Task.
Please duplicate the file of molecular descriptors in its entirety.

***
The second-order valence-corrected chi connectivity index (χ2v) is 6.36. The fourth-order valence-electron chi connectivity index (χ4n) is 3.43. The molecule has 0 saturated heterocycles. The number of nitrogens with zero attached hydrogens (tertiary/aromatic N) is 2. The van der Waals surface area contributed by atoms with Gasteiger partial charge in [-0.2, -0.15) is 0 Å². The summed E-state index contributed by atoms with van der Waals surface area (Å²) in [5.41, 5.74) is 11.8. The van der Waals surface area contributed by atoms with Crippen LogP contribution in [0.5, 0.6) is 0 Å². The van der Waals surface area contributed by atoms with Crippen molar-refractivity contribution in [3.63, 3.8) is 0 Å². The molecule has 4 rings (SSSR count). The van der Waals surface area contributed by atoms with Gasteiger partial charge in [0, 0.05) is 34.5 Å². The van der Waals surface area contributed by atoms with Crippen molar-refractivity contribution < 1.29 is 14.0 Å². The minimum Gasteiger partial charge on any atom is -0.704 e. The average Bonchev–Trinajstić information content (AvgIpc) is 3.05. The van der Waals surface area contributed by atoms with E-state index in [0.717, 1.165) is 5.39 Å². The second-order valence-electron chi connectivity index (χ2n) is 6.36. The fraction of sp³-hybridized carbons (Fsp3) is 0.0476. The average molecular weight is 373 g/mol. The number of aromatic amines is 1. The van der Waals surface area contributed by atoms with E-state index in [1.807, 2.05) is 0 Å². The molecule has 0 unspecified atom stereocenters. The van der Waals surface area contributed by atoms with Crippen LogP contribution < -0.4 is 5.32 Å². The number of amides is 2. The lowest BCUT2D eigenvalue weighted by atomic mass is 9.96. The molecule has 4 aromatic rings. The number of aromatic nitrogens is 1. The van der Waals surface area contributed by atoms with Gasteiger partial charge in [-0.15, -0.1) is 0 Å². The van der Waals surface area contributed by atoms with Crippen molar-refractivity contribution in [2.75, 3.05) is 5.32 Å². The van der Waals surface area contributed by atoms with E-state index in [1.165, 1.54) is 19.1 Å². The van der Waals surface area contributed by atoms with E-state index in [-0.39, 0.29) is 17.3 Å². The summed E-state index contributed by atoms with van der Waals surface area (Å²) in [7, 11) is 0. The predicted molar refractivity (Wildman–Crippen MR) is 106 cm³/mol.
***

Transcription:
The second-order valence-corrected chi connectivity index (χ2v) is 6.36. The fourth-order valence-electron chi connectivity index (χ4n) is 3.43. The molecule has 0 saturated heterocycles. The number of nitrogens with zero attached hydrogens (tertiary/aromatic N) is 2. The van der Waals surface area contributed by atoms with Gasteiger partial charge in [-0.2, -0.15) is 0 Å². The summed E-state index contributed by atoms with van der Waals surface area (Å²) in [5.41, 5.74) is 11.8. The van der Waals surface area contributed by atoms with Crippen LogP contribution in [0.5, 0.6) is 0 Å². The van der Waals surface area contributed by atoms with Crippen molar-refractivity contribution in [3.63, 3.8) is 0 Å². The molecule has 4 rings (SSSR count). The van der Waals surface area contributed by atoms with Gasteiger partial charge in [0, 0.05) is 34.5 Å². The van der Waals surface area contributed by atoms with Crippen molar-refractivity contribution < 1.29 is 14.0 Å². The minimum Gasteiger partial charge on any atom is -0.704 e. The average Bonchev–Trinajstić information content (AvgIpc) is 3.05. The van der Waals surface area contributed by atoms with E-state index in [0.717, 1.165) is 5.39 Å². The second-order valence-electron chi connectivity index (χ2n) is 6.36. The fraction of sp³-hybridized carbons (Fsp3) is 0.0476. The average molecular weight is 373 g/mol. The number of aromatic amines is 1. The van der Waals surface area contributed by atoms with E-state index in [1.807, 2.05) is 0 Å². The molecule has 0 unspecified atom stereocenters. The van der Waals surface area contributed by atoms with Crippen LogP contribution < -0.4 is 5.32 Å². The number of amides is 2. The lowest BCUT2D eigenvalue weighted by atomic mass is 9.96. The molecule has 4 aromatic rings. The number of aromatic nitrogens is 1. The van der Waals surface area contributed by atoms with Gasteiger partial charge in [-0.15, -0.1) is 0 Å². The van der Waals surface area contributed by atoms with Crippen molar-refractivity contribution in [2.75, 3.05) is 5.32 Å². The van der Waals surface area contributed by atoms with E-state index in [1.165, 1.54) is 19.1 Å². The van der Waals surface area contributed by atoms with E-state index in [-0.39, 0.29) is 17.3 Å². The summed E-state index contributed by atoms with van der Waals surface area (Å²) in [7, 11) is 0. The predicted molar refractivity (Wildman–Crippen MR) is 106 cm³/mol.